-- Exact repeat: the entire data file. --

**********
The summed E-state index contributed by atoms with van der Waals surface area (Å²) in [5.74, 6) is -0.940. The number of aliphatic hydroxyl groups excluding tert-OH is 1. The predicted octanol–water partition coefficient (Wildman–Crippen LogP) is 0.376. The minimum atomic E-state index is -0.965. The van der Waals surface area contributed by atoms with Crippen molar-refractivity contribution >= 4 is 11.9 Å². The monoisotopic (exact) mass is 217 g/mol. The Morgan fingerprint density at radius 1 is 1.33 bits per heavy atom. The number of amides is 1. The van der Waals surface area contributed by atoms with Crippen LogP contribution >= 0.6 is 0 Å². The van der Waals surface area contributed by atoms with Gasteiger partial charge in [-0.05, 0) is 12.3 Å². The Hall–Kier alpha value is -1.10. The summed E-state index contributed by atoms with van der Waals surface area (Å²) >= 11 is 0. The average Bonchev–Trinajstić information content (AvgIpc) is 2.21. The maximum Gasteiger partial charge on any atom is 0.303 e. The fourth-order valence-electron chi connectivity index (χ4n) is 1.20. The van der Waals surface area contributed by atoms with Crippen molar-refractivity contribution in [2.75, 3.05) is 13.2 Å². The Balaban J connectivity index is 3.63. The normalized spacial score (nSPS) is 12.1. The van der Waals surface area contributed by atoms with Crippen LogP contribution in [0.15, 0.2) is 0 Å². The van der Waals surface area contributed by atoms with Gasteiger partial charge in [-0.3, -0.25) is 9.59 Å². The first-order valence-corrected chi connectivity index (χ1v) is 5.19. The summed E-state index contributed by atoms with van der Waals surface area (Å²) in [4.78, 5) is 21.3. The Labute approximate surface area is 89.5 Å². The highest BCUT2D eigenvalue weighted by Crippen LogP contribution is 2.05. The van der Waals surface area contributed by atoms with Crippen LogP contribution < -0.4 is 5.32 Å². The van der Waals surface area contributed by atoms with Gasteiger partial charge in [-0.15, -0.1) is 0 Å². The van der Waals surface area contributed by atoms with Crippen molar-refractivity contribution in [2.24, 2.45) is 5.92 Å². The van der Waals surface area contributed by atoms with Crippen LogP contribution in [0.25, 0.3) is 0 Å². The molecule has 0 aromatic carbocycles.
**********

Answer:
The summed E-state index contributed by atoms with van der Waals surface area (Å²) in [5.74, 6) is -0.940. The number of aliphatic hydroxyl groups excluding tert-OH is 1. The predicted octanol–water partition coefficient (Wildman–Crippen LogP) is 0.376. The minimum atomic E-state index is -0.965. The van der Waals surface area contributed by atoms with Crippen molar-refractivity contribution >= 4 is 11.9 Å². The monoisotopic (exact) mass is 217 g/mol. The Morgan fingerprint density at radius 1 is 1.33 bits per heavy atom. The number of amides is 1. The van der Waals surface area contributed by atoms with Crippen LogP contribution >= 0.6 is 0 Å². The van der Waals surface area contributed by atoms with Gasteiger partial charge in [-0.05, 0) is 12.3 Å². The Hall–Kier alpha value is -1.10. The summed E-state index contributed by atoms with van der Waals surface area (Å²) >= 11 is 0. The average Bonchev–Trinajstić information content (AvgIpc) is 2.21. The maximum Gasteiger partial charge on any atom is 0.303 e. The fourth-order valence-electron chi connectivity index (χ4n) is 1.20. The van der Waals surface area contributed by atoms with Crippen molar-refractivity contribution in [2.75, 3.05) is 13.2 Å². The Balaban J connectivity index is 3.63. The normalized spacial score (nSPS) is 12.1. The van der Waals surface area contributed by atoms with Crippen LogP contribution in [0.15, 0.2) is 0 Å². The van der Waals surface area contributed by atoms with Gasteiger partial charge in [-0.3, -0.25) is 9.59 Å². The first-order valence-corrected chi connectivity index (χ1v) is 5.19. The summed E-state index contributed by atoms with van der Waals surface area (Å²) in [4.78, 5) is 21.3. The Labute approximate surface area is 89.5 Å². The highest BCUT2D eigenvalue weighted by Crippen LogP contribution is 2.05. The van der Waals surface area contributed by atoms with Crippen LogP contribution < -0.4 is 5.32 Å². The van der Waals surface area contributed by atoms with Gasteiger partial charge in [-0.15, -0.1) is 0 Å². The van der Waals surface area contributed by atoms with Crippen molar-refractivity contribution in [2.24, 2.45) is 5.92 Å². The van der Waals surface area contributed by atoms with Crippen LogP contribution in [0.25, 0.3) is 0 Å². The molecule has 0 aromatic carbocycles.